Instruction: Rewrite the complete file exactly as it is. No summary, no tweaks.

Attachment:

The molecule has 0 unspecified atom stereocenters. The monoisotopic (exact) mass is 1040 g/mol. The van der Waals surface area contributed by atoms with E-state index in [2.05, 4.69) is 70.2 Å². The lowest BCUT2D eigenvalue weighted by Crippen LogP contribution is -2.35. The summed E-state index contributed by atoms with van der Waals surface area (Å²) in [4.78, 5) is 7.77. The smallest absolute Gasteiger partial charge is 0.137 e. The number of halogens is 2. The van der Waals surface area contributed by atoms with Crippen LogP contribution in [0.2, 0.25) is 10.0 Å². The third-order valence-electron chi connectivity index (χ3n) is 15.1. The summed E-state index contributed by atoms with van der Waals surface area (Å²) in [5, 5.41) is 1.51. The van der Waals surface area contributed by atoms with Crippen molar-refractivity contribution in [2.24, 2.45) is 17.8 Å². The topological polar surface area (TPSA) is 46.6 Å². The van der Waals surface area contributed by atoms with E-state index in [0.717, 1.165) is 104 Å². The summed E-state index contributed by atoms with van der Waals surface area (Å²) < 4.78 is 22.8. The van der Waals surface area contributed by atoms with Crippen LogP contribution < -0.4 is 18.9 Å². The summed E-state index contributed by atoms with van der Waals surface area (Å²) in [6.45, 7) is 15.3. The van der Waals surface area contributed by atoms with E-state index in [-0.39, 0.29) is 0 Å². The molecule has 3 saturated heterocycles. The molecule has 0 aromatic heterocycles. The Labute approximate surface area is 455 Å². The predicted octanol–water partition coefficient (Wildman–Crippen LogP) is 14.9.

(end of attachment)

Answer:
The molecule has 0 unspecified atom stereocenters. The monoisotopic (exact) mass is 1040 g/mol. The van der Waals surface area contributed by atoms with E-state index in [2.05, 4.69) is 70.2 Å². The lowest BCUT2D eigenvalue weighted by Crippen LogP contribution is -2.35. The summed E-state index contributed by atoms with van der Waals surface area (Å²) in [4.78, 5) is 7.77. The smallest absolute Gasteiger partial charge is 0.137 e. The number of halogens is 2. The van der Waals surface area contributed by atoms with Crippen LogP contribution in [0.2, 0.25) is 10.0 Å². The third-order valence-electron chi connectivity index (χ3n) is 15.1. The summed E-state index contributed by atoms with van der Waals surface area (Å²) in [5, 5.41) is 1.51. The van der Waals surface area contributed by atoms with Crippen molar-refractivity contribution in [2.24, 2.45) is 17.8 Å². The topological polar surface area (TPSA) is 46.6 Å². The van der Waals surface area contributed by atoms with E-state index in [0.717, 1.165) is 104 Å². The summed E-state index contributed by atoms with van der Waals surface area (Å²) < 4.78 is 22.8. The van der Waals surface area contributed by atoms with Crippen LogP contribution < -0.4 is 18.9 Å². The summed E-state index contributed by atoms with van der Waals surface area (Å²) in [6.45, 7) is 15.3. The van der Waals surface area contributed by atoms with E-state index in [-0.39, 0.29) is 0 Å². The molecule has 3 saturated heterocycles. The molecule has 0 aromatic heterocycles. The Labute approximate surface area is 455 Å². The predicted octanol–water partition coefficient (Wildman–Crippen LogP) is 14.9.